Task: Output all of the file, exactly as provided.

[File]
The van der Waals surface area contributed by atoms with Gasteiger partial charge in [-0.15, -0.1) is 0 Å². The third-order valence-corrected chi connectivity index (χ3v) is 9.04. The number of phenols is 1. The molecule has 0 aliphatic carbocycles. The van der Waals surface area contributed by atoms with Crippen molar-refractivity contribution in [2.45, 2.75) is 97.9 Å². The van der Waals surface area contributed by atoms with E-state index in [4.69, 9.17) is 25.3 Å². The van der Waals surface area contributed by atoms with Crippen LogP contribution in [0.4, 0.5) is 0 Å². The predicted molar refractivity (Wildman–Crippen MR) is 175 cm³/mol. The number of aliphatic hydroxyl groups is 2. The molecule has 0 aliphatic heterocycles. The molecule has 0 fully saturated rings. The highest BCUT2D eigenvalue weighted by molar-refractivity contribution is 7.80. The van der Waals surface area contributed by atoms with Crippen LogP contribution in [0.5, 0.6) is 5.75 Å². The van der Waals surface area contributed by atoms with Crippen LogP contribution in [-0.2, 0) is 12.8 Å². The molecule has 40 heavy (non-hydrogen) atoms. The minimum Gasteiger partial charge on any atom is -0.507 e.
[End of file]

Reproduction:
The van der Waals surface area contributed by atoms with Gasteiger partial charge in [-0.15, -0.1) is 0 Å². The third-order valence-corrected chi connectivity index (χ3v) is 9.04. The number of phenols is 1. The molecule has 0 aliphatic carbocycles. The van der Waals surface area contributed by atoms with Crippen molar-refractivity contribution in [2.45, 2.75) is 97.9 Å². The van der Waals surface area contributed by atoms with E-state index in [4.69, 9.17) is 25.3 Å². The van der Waals surface area contributed by atoms with Crippen LogP contribution in [0.4, 0.5) is 0 Å². The predicted molar refractivity (Wildman–Crippen MR) is 175 cm³/mol. The number of aliphatic hydroxyl groups is 2. The molecule has 0 aliphatic heterocycles. The molecule has 0 fully saturated rings. The highest BCUT2D eigenvalue weighted by molar-refractivity contribution is 7.80. The van der Waals surface area contributed by atoms with Crippen LogP contribution in [0.5, 0.6) is 5.75 Å². The van der Waals surface area contributed by atoms with Crippen LogP contribution in [-0.2, 0) is 12.8 Å². The molecule has 40 heavy (non-hydrogen) atoms. The minimum Gasteiger partial charge on any atom is -0.507 e.